Tuesday, January 27, 2009

Bubba and Giganto Tackles Bullying in Schools

Bubba and Giganot: Odds Agains them by Lea Schizas gives teachers an excellent opportunity to highlight the problems of bullying and to do some creative teaching. Here are some of my suggestions:
  1. Read the book and discuss how Bubba and Giganto respond to the threat of the bullies.
  2. Do role playing having children take the parts of the different characters.
  3. Have the students rewrite the ending.
  4. Discuss why the bullies need to torment others.
There are just a few suggestions. I'm sure you can do better. I think you can see from the following excerpt how the book lends itself to use in the classroom.


Chapter One

Ever wonder if parents really listen to you? Try adding, “and the alien

scooped me up and see their reaction. If they turn around and look in a weird way,

they paid attention. My parents just say, “Uh-huh, that’s nice, dear.

But I’ve gone off topic here. My story has nothing to do with parents but

everything to do with accepting a challenge.

Starting at a new school and meeting friends is hard, really hard. Factor in that my

parents decided to name me Bubba - not Bobby, not Brendan, but Bubba - and anyone

can understand why I hate going to any school. This would be my fourth nightmare in a

brand new setting.


Getting off the bus, I bumped right into this huge student. Couldn’t avoid it. The

kid, who must have been over 200 pounds, hogged the whole sidewalk. His oversized

blue T-shirt looked more like a tent. Well, call me silly, but I turned to the circus freak

and told him, “Move out of my way.” Almost in slow motion, he started to wobble out of

my path.

As I tried to pass, he yanked me back by my collar. My gut told me I may have

made the biggest mistake of my life.

Putting on my ‘tough guy’ face (the gnarly grin and uplifted eyebrow),

I looked him squarely in the eyes. “What’s up?” I asked, while my legs screamed RUN.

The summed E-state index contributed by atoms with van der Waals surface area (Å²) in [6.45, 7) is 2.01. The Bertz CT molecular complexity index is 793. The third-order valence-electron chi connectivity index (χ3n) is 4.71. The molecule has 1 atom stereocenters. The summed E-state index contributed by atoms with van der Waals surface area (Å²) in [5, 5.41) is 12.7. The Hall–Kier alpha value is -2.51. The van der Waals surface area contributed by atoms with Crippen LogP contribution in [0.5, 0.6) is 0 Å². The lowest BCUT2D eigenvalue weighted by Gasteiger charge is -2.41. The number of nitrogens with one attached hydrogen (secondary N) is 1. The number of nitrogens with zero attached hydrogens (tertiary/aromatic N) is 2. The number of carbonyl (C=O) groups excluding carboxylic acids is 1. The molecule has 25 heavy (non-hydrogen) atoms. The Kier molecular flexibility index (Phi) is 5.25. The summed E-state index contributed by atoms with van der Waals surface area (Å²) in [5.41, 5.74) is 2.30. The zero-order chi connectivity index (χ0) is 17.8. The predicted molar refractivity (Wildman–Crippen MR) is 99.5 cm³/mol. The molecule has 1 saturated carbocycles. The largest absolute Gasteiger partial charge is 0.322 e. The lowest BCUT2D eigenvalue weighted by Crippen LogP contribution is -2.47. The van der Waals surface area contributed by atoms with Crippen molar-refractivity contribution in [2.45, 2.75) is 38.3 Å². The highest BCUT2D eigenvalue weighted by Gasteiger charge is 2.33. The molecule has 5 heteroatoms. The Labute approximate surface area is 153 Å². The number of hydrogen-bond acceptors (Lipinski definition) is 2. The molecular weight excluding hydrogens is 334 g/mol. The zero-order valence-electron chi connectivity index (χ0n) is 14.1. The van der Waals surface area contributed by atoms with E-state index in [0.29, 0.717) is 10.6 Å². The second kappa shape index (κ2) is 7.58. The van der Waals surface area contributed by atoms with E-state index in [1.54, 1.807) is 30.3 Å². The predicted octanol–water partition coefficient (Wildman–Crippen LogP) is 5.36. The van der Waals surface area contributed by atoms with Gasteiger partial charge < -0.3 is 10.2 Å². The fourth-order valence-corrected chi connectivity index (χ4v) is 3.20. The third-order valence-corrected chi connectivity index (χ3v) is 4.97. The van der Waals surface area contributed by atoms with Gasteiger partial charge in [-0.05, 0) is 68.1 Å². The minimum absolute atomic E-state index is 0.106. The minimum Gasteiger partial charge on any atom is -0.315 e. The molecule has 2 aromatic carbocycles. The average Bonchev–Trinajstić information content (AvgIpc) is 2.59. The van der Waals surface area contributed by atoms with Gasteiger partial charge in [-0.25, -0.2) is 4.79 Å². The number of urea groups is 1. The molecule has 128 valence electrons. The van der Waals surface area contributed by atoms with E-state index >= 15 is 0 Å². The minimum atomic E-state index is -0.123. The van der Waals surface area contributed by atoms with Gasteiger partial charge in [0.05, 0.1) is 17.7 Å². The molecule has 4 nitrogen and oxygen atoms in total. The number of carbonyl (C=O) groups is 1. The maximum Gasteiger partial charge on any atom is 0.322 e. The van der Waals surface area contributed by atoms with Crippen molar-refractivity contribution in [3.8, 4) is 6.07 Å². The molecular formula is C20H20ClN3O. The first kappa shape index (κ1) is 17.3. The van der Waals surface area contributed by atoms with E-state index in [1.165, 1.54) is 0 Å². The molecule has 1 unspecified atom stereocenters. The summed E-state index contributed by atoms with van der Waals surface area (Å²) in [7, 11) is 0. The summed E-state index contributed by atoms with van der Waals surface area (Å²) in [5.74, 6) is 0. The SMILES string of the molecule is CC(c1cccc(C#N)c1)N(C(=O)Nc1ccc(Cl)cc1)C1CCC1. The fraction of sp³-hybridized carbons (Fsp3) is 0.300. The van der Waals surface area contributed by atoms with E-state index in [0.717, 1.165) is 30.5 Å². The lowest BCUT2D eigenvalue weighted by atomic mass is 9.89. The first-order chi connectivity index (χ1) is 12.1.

Anticipating a nasty hit on my body, I squeezed my eyes shut.

I’m sorry. I didn’t mean to block your way.”

Unsure if my ears heard right, I opened one eye and checked where his pudgy

hands were. Although the tone of his voice sounded angelic in my head (with both

eyes shut), I may have mistaken sarcasm for sincerity. To my astonishment, his hand

waited for me to shake it in greeting. The other hand held on to his brown leather school

bag. It reminded me of what a spy carrying Top Secret documents would use.

My name’s David Montana,” he said, clasping my hand in a tight grip and

shaking it. His ‘tent’ wobbled with every shake, rattle, and roll he did with my hand. A

childish grin spread across his cherub features.

H-hey. I’m B -” No way would I tell him my name in front of everyone

circled around us expecting the first fight of the school year. “Nice to meet

you.” My racing heart resumed its normal beat. I’m not normally the queasy and

frightened type of a guy. I’m usually smarter in the sense I pick fights with guys my own

size. So knowing my body would continue its healthy state, I let out a very inconspicuous


Besides, I felt lower than a deflated punching bag for thinking him a circus freak.